Keywords: data interchange, XML processing, XML pipelines
Henry S. Thompson is Managing Director of Markup Technology Ltd. He is also Reader in Artificial Intelligence and Cognitive Science in the Division of Informatics at the University of Edinburgh, based in the Language Technology Group of the Human Communication Research Centre. He received his Ph.D. in Linguistics from the University of California at Berkeley in 1980. His university education was divided between Linguistics and Computer Science, in which he holds an M.Sc. His research interests have ranged widely, including natural language parsing, speech recognition, machine translation evaluation, modelling human lexical access mechanisms, the fine structure of human-human dialogue, language resource creation and architectures for linguistic annotation. His current research is focussed on articulating and extending the architectures of XML. Markup Technology is focussed on delivering the power of XML pipelines for application development. Henry was a member of the SGML Working Group of the World Wide Web Consortium which designed XML, is the author of the XED, the first free XML instance editor and co-author of the LT XML toolkit and is currently a member of the XSL and XML Schema Working Groups of the W3C. He currently is a member of the W3C Team, and is lead editor of the Structures part of the XML Schema W3C Recommendation, for which he co-wrote the first publicly available implementation, XSV. He has presented many papers and tutorials on SGML, DSSSL, XML, XSL and XML Schemas in both industrial and public settings over the last five years.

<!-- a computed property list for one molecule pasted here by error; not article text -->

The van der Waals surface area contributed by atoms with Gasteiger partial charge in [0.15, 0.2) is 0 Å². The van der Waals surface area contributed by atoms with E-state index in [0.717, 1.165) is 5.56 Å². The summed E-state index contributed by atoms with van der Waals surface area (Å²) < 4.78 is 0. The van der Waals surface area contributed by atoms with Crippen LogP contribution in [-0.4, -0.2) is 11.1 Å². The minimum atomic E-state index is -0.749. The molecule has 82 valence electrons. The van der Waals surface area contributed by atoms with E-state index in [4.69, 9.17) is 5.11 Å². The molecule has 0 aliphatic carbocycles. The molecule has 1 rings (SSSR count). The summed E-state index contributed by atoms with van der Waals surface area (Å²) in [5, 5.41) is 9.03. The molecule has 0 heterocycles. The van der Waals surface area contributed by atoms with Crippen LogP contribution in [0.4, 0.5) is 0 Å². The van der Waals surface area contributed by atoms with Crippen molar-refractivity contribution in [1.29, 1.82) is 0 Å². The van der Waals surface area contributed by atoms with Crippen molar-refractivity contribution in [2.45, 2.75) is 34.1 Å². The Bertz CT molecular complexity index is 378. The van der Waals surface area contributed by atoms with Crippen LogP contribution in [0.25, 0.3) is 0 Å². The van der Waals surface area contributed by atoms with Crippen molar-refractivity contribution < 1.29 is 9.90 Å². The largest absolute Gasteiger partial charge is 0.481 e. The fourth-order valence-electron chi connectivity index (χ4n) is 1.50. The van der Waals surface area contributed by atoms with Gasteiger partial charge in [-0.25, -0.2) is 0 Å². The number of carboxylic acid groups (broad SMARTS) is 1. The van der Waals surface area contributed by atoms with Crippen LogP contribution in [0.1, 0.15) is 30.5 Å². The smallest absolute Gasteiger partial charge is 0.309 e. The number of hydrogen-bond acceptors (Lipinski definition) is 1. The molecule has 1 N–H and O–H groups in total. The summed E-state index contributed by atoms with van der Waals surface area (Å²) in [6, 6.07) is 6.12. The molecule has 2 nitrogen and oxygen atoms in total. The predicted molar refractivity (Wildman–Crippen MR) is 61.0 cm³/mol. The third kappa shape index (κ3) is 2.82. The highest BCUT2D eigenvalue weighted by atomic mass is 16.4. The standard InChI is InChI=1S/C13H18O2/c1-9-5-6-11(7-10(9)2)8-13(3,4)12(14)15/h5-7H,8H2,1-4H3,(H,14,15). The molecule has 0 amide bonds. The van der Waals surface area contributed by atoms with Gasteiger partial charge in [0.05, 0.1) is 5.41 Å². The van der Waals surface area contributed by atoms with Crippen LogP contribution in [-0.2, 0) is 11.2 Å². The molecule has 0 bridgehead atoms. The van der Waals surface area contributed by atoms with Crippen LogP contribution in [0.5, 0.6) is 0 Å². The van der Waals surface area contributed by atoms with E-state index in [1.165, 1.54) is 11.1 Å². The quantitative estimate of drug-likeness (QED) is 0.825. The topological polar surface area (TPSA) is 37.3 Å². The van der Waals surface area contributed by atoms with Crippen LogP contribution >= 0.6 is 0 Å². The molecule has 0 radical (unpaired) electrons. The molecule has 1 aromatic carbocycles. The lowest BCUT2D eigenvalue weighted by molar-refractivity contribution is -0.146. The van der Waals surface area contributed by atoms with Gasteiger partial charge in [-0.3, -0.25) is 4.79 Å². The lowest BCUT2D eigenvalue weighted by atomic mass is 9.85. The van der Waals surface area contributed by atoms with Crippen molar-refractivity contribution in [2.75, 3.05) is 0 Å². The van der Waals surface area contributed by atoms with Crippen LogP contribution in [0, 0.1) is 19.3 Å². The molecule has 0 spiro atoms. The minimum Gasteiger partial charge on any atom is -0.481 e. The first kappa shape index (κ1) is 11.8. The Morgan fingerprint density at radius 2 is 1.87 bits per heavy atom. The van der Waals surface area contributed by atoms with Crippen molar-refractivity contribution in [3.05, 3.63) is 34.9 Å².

Divide-and-conquer is as useful an approach to XML processing tasks as it is to any other software engineering problem. There are existing approaches to supporting decomposition of XML processing, both ad hoc and purpose-designed, which attempt to address this, but they suffer from conceptual and practical problems. The work reported here focusses on addressing these problem as manifested in the Sun XML Pipeline W3C Note.
There is renewed interest in the design of a general-purpose approach to local XML processing which can function as the fine-grained counterpart to the coarse-grained decomposition which various approaches to choreography for Web Services have advocated. The Sun XML Pipeline Note can be a good starting point for satisfying this requirement, provided it is re-interpreted in the right way. This paper proposes a re-interpretation of the pipeline description document type of the Note, allowing it to be understood as simply specifying a configuration of operations on XML-encoded information, and discuss the benefits which follow from this move.
The Sun XML Pipeline Note
Requirements for XML processing
Re-Interpretation of the Sun XML Pipeline Note
Examples with a Graphical User Interface